Mass review: the power of four actors in one room

Mass movie
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Martha Plimpton, Reed Birney, Ann Dowd and hello to Jason Isaacs star in Mass: and it’s a piece of work that’s not going to exit your head anytime soon.

From the smallest of ingredients, something extraordinary can happen. At its absolute barest, Fran Kranz’s directorial debut is built from not very much at all. To this point best known as an actor in the likes of The Cabin In The Woods and the TV show Dollhouse, for Mass – that he also wrote – Kranz, after a small but necessary amount of set-up, puts four excellent actors in one room.

The camera barely leaves that room again. It doesn’t need to.


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It’s a set up that seems more suited to the stage than the screen on paper, but then as anyone who’s sat through Sidney Lumet’s peerless 12 Angry Men can testify, chamber piece claustrophobia can prove to be cinema gold.

Mass, then, is excellent.

The setup is that two sets of parents are coming together to meet in a church hall. We learn that the meeting has been organised on their behalf, and that both sets are reticent about the meeting. So is Kenda, played by Michelle N Carter, who’s set it up. Whilst Breeda Wool’s Judy has spent time getting in snacks and trying to put the table in the right place, Kenda strips things down and then gets out of the way.

Which is when the foursome arrive. On one side of the table are Gail and Jay, played by Martha Plimpton and Jason Isaacs. On the other are Linda and Richard, played by Ann Dowd and Reed Birney. What unites them all – appreciating that some of the promotion has given away more than I’m inclined to do – is a terrible event that they’re on very different sides of. An event that the conversation dances around for a little while, before eventually the assorted feelings and perspectives around the table are voiced. All as the snacks remain pretty much untouched.

I can’t get across just how magnetic it is to see things gradually, gradually, gradually unwind and unravel. Kranz’s confidence in his pacing is extraordinary, and it’s to the point too where everything seems to matter. I find myself watching the screen as if it was a Magic Eye picture, looking for small movements, little ticks, clues as to where the emotions were going. Kranz leans hard into silence too, reducing score to its bare minimum and only letting his camera loosen as the temperatures in the room rise.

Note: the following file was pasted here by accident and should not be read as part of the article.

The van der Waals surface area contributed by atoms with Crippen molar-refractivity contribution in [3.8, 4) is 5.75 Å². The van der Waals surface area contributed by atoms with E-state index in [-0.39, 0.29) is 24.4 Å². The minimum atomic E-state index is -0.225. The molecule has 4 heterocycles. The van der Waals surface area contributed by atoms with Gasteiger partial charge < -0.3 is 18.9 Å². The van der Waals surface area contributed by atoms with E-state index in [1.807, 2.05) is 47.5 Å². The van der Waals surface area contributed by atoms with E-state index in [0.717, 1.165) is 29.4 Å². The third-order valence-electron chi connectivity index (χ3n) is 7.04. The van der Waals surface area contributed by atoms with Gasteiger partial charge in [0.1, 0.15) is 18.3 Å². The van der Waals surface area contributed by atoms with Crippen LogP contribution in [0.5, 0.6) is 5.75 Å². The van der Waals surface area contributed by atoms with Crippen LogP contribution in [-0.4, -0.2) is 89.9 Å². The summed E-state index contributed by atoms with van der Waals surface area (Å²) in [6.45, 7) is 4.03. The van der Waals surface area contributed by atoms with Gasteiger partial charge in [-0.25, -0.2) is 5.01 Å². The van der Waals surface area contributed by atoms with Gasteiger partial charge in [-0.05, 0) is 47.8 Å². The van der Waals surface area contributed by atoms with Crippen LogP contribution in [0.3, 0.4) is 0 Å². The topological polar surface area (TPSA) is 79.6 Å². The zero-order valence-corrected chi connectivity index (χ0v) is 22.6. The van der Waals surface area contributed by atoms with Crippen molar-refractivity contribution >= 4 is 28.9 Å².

For the actors, the roles must have looked on paper – notwithstanding what underpins the film – a rare gift. Four rounded characters, each distinct, each with space given to explore their side of the story. Better people than me have already pointed out that you’ll be hard-pressed to find a feature this year that boasts a quartet of performances as strong as this, and I’m doing little to offer dissent there.

Of course, from the moment we say hello to Jason Isaacs, his eyes haunted and his words fractured, it’s clear we’re getting top tier work. The on-screen relationship he builds with Martha Plimpton – a terrific actor, who’s never been better for my money – simply elevates things further. She’s concentrated, nervous, intense, polite, and utterly human, a broken woman trying to piece whatever she can together.

I was less familiar with Reed Burney, at least on the big screen, and his Richard is far more the trying to hold things together one of the four. Which makes him a perfect foil for Ann Dowd, playing an insanely complex character with the most aching look I’ve seen on an actor’s face in some time. To highlight any one of those would be a misjustice: any awards body that gives prizes for ensembles or casting should just cancel the nominations this year.

The intensity of the film is a huge asset too, and I did feel a teeny bit that on the very, very few occasions Kranz cuts away, he lets just a squeak of air out. But otherwise, as a director he doesn’t flinch, and as a writer, he carefully, quietly moves the balance of the conversation with exquisite skill. It’s not so much the power shifts around the table, but there’s something that ebbs and flows between the four. Chances are you’ll barely notice it, but on reflection, it’s quite something what Kranz has achieved.

Everything matters here. As does this: Mass is one of the films of the year already.

Mass is on Sky Cinema and in cinemas from this weekend.

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